From Westerham, one could easily go south to towns on the coast like, Hastings, Eastbourne, or Brighton (I could easily write a page just about Brighton). I've been to those towns many times, and to numerous places in-between, such as Hever, Penhurst, Tonbridge, Scotney Castle, Bodiam Castle, Battle, Beachy Head, and Rye (a beautifully quaint town; went to the former home of Henry James). Once, when I was at Battle--where the battle of 1066 took place--I took refuge in my car because it was raining heavily. I wanted to visit the battlefield, but I wasn't going to do it in the rain. I scanned the dial on my car radio, listened to a couple of French stations, and contemplated the fact that France was so amazingly close! The realization that a whole different culture was just across the English channel came as quite an epiphany to me on that rain-swept day. I never did take my car across the channel, but I have been to France by train or bus several times, and I love it there.
I've also been to Winchester a few times, and have seen a number of its sights, such as its magnificent cathedral, and King Arthur's Round Table. A little further beyond, I have been to Portsmouth once, where I almost took a ferry across to the Isle of Wight, but since it was seriously looking like it might rain, and I was on my motorcycle at the time, I had to abandon the idea. What a pity I never made it back! But that's the way it is with England--there's just too many enticing places to visit, and tooo little time! I've stopped to admire many a timeless village dotting the broad and fertile Weald, not to mention country churches, cemeteries, unusual oast houses, secluded valleys and ponds.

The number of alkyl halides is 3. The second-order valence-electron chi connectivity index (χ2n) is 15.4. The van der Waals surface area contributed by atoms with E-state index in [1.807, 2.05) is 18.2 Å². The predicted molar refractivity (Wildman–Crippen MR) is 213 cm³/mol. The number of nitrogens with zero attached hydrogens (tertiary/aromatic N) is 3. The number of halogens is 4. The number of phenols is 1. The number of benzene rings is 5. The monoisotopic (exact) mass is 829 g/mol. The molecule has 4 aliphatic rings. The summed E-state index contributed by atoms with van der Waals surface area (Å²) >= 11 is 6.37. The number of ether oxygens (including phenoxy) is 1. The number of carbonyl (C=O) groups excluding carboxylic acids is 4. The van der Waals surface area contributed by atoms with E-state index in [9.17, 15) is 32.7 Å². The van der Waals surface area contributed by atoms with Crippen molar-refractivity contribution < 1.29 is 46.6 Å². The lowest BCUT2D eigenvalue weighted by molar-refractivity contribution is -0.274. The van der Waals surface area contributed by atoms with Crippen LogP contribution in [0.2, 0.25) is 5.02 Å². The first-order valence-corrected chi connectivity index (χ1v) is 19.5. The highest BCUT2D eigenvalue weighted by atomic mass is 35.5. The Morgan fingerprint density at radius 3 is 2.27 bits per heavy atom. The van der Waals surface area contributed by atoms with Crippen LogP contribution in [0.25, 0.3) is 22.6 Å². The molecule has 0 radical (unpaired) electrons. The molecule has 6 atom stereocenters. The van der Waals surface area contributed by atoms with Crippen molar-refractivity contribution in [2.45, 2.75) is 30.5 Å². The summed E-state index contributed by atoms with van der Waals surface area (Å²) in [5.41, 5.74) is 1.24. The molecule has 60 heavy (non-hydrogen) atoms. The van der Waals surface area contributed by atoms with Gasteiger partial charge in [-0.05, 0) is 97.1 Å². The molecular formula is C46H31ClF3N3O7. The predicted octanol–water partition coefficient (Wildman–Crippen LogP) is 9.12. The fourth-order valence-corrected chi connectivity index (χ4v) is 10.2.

If I give you the impression that all of England is a scenic park fit for gentle strolling and admiring, then that would be a bit of an exaggeration, but England has a plenitude of beautiful areas to walk! Much of England is a well-cultivated garden, but not many Americans know that Britain has public footpaths just about everywhere in the country, and the southeast is a good example. I've walked along many a quiet, scenic footpath, fully absorbed in the beauty of the trees, plants, birds, sheep, interesting man-made follies, and gates. Picnicking can be an excellent encounter with the natural surroundings and ought to be obligatory for everyone who admires nature. And in England you don't have nearly as many annoying insects as we do in America.